Over the last six months, Turkey has achieved certain results in the north of Syria. Once the Turks seized Al Bab, they focused on the Syrian Kurds, particularly, on the Kurdish enclave of Afrin northwest of Aleppo.
On the one hand, the Turks are causing instability in the Kurd-populated areas of Syria, on the other hand, they are consistent in their peacemaking efforts. Together with the Russians and the Iranians, they have minimized the risk of Bashar Assad’s clash with pro-Turkish Islamic fighters. They have undertaken the hard mission of de-escalation in the province of Idlib.
On Apr 16, Turkish President Recep Tayyip Erdogan received public support for his initiative to turn Turkey from parliamentary into presidential republic. In contrast, his relations with the EU are as bad as never before. One of the proofs is the Germans’ decision to move their Turkey-based contingent to Jordan. Erdogan’s last visit to the United States was all but fruitful. His bodyguards were very rude when dispersing a protest action in Washington. As a result, the Americans were forced to arrest almost a dozen of them.
In response to the Turks’ close contacts with the Russians and the Iranians, the Americans have begun to arm the Syrian Kurds and have just promised that the arms will be given back as soon as ISIL is driven out of Eastern Syria.
Iran’s missile response to terrorist acts
The developments in the Middle East are all but comfortable for Iran. On the one hand, the Iranians’ nuclear deal with six global powers, including the United States, appears to be quite efficient, on the other hand, the situation created by the Trump administration looks quite alarming.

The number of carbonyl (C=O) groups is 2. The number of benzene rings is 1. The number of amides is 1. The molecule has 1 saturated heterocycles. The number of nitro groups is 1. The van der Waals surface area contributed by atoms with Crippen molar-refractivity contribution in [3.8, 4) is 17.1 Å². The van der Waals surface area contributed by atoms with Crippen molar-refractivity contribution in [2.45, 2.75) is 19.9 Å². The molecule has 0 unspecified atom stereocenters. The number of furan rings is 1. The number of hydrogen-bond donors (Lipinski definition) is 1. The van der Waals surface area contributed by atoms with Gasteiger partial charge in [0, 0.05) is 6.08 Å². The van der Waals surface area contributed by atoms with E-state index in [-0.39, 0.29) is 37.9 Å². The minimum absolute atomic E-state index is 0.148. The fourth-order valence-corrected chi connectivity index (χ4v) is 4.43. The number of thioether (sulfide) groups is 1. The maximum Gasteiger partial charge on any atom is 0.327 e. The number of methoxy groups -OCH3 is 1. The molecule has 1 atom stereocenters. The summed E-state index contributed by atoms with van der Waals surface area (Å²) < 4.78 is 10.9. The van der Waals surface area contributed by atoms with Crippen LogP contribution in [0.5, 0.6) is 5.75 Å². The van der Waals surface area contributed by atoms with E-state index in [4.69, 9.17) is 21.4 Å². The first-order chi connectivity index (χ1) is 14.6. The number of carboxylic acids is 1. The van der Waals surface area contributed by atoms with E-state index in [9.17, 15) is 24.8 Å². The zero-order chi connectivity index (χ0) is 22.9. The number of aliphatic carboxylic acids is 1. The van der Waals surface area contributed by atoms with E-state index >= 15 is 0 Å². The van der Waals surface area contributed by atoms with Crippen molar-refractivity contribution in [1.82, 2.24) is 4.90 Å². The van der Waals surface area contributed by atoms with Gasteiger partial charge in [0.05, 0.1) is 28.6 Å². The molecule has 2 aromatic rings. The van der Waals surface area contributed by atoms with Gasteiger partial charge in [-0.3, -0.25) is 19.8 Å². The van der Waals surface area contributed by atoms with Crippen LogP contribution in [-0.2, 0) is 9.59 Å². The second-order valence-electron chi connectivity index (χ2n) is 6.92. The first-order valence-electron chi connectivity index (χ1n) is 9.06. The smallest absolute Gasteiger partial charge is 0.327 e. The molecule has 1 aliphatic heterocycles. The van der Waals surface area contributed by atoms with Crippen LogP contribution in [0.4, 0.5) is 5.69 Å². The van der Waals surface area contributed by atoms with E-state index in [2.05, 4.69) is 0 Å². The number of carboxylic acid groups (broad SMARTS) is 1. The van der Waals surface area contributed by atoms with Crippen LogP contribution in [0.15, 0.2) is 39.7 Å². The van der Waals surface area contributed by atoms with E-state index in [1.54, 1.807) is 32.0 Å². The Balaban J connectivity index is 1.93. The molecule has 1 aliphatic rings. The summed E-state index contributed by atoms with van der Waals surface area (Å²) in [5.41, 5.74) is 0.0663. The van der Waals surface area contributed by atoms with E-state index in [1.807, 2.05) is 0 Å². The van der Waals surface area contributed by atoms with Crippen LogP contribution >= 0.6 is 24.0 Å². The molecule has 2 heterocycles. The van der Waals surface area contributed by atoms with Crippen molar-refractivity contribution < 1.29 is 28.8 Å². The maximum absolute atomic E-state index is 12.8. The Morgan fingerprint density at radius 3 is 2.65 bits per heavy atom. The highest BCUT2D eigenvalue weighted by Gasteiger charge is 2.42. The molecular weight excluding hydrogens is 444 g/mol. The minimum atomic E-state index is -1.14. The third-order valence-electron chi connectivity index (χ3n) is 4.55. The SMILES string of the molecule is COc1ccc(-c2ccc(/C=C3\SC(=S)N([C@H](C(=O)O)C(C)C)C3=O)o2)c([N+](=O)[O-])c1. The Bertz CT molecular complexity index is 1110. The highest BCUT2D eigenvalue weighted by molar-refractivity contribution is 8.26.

On May 19, the Iranians reelected their president. Rouhani is a reformer but for the Americans, the Saudis and the Israelis this is not an argument as they are consistent in their wish to confront Iran.
Over the last six months, they have taken a number of anti-Iranian steps. The crown was the Americans’ strikes on Iran-supported Syrian governmental troops (comprising Iraqi Shia Harakat al Nujaba and Afghani Shia Fastimion). The next targets may well be the fighters of the Lebanese Hezbollah and even the instructors of the Islamic Revolutionary Guard Corps.
The first challenges came right after Trump’s visit to Saudi Arabia. On June 7, ISIL attacked two symbolic sites in Tehran – the parliament and the Khomeini mausoleum. ISIL admitted its responsibility but the Iranians are confident that the true organizers are Saudi-sponsored sleeper cells.
And they reacted appropriately. The terrorist attacks were followed by a series of measures to expose sleeper cells in Iran. On June 18, the Iranians launched six ballistic missiles, which struck ISIL bases in the Syrian province of Deir ez-Zor (1).
It was the first strike launched by the Iranians outside their territory since the end of the Iranian-Iraqi war in 1988. And it was a signal that the Iranians can reach any target in the region.
Kingdom of too high ambitions
Iran’s “missile message” was a signal for Saudi Arabia. That monarchy is trying to keep balance between its failures in Yemen, its confrontation with Iran and the crisis in Qatar.
The crown prince in Saudi Arabia is 31-year-old Mohammad bin Salman, the ambitious young leader of the dominant Sudairi clan (2). He controls almost everything – from the army to sovereign national funds. The question is if he will use his power to achieve peace in the Middle East or if he will throw his country into a senseless disastrous war with Iran.